The problem is, it is not only the introduction that feels off-balance and somewhat stitched together—the whole volume does. For one, there is the issue of scope that is thrown into disarray by including two chapters on texts from the nineteenth century, one on Henry David Thoreau’s Walden and one on Richard Jefferies’s After London, while the remaining texts are “contemporary” in that they stick to (retroactively included) climate fiction from the 1970s onward, with the bulk on post-2000 texts. Even more unbalanced, though, is the inclusion of one chapter on paintings—an interpretative account by the artist herself—that sticks out among the fourteen other chapters all focusing on close-readings of one or two selected prose texts. Interestingly, out of those fourteen, there are two chapters devoted to Ursula Le Guin’s The Dispossessed, an odd choice for the focus, given that Le Guin’s text is neither clearly positioned as climate fiction (published before the mainstream awareness of climate change) nor as apocalyptic (rather, most scholarship sees it as a critical utopia). Since there is no structure, either implicit or explicit, to guide the reader through the collection, the essays seem haphazardly thrown together without a thought as to what the volume as a whole might convey in its selection and pairing of texts.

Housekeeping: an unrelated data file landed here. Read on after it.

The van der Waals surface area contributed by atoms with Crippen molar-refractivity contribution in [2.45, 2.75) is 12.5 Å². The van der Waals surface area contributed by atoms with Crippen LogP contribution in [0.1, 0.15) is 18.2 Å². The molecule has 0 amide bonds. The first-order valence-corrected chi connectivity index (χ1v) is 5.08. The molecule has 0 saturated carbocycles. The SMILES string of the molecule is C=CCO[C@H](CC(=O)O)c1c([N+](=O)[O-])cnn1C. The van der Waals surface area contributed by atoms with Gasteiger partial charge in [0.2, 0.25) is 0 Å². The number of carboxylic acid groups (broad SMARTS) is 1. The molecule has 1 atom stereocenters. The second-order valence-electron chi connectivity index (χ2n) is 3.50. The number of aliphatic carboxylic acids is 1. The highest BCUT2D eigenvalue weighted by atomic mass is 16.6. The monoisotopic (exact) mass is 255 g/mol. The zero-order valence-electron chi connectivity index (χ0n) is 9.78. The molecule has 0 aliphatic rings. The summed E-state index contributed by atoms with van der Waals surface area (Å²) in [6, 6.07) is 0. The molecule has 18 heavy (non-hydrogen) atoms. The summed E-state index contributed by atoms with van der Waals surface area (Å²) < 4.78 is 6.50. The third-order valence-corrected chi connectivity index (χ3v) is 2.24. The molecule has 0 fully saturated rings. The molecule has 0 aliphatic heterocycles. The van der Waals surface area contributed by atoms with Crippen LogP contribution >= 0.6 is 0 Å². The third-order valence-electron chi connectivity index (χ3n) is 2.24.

In terms of the actual scholarship of the essays, the volume also remains a mixed bag, which might have needed sorting by a stronger editorial hand. Onur Ekler’s chapter on Thoreau, for example, has very florid prose and dwells too much on a definition of the anthropocene that then gets left by the side for a short reading of Walden without ever connecting it to an explicit thesis. The lack of clearly articulated arguments towards a specific claim is an issue in more than just this one essay though. Seher Öszert, for example, gives a good and thorough reading of how nature is represented in The Dispossed, without ever tying it back to what that reading does in terms of ecocritical thinking. Really problematic is Sukanya B. Senapati’s reading of Paolo Bacigalupi through actor-network-theory, which anecdotally uses a wild variety of primary texts—from King Lear to Life of Pi—to gloss over the fact that the author has not used any relevant secondary material or even tried to tie this key YA novel series on climate change into relevant discourses of ecocriticism, dystopian worldbuilding, or new materialism. Another essay, Pinar Süt Güngör’s reading of The Dispossessed, does not fit into the volume at all, not even attempting to connect to climate change, but instead focusing on the philosophical side of the book and its apocalyptic potential. Niğmet Çetiner’s chapter similarly does not focus on the ecocritical aspects of climate fiction but instead looks at posthuman figures of the cyborg in Maggie Gee’s The Ice People and Ridley Scott’s TV series Raised by Wolves, though here the argument is sound and worth reading.